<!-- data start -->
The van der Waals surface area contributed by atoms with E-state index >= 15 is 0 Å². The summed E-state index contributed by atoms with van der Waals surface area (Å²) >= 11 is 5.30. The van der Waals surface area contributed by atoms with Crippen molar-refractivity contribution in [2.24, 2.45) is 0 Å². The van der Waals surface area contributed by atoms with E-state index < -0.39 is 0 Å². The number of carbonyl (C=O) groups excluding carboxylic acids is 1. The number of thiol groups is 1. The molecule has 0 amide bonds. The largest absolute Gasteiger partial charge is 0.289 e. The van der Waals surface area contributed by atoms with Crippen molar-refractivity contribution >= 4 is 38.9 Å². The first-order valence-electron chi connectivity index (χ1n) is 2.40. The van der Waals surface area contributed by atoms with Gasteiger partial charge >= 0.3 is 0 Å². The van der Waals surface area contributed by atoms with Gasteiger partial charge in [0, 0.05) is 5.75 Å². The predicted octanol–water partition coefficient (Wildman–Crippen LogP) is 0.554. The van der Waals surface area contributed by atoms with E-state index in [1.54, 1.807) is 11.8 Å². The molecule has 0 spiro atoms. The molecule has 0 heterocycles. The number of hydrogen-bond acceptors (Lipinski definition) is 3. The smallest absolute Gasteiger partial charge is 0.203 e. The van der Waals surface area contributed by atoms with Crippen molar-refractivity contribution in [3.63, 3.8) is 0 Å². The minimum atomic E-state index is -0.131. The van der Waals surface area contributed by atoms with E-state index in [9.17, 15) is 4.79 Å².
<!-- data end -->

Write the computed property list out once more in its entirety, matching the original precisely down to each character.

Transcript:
The van der Waals surface area contributed by atoms with E-state index >= 15 is 0 Å². The summed E-state index contributed by atoms with van der Waals surface area (Å²) >= 11 is 5.30. The van der Waals surface area contributed by atoms with Crippen molar-refractivity contribution in [2.24, 2.45) is 0 Å². The van der Waals surface area contributed by atoms with E-state index < -0.39 is 0 Å². The number of carbonyl (C=O) groups excluding carboxylic acids is 1. The number of thiol groups is 1. The molecule has 0 amide bonds. The largest absolute Gasteiger partial charge is 0.289 e. The van der Waals surface area contributed by atoms with Crippen molar-refractivity contribution >= 4 is 38.9 Å². The first-order valence-electron chi connectivity index (χ1n) is 2.40. The van der Waals surface area contributed by atoms with Gasteiger partial charge >= 0.3 is 0 Å². The van der Waals surface area contributed by atoms with Gasteiger partial charge in [0, 0.05) is 5.75 Å². The predicted octanol–water partition coefficient (Wildman–Crippen LogP) is 0.554. The van der Waals surface area contributed by atoms with E-state index in [1.54, 1.807) is 11.8 Å². The molecule has 0 spiro atoms. The molecule has 0 heterocycles. The number of hydrogen-bond acceptors (Lipinski definition) is 3. The smallest absolute Gasteiger partial charge is 0.203 e. The van der Waals surface area contributed by atoms with Crippen molar-refractivity contribution in [3.63, 3.8) is 0 Å². The minimum atomic E-state index is -0.131. The van der Waals surface area contributed by atoms with E-state index in [9.17, 15) is 4.79 Å².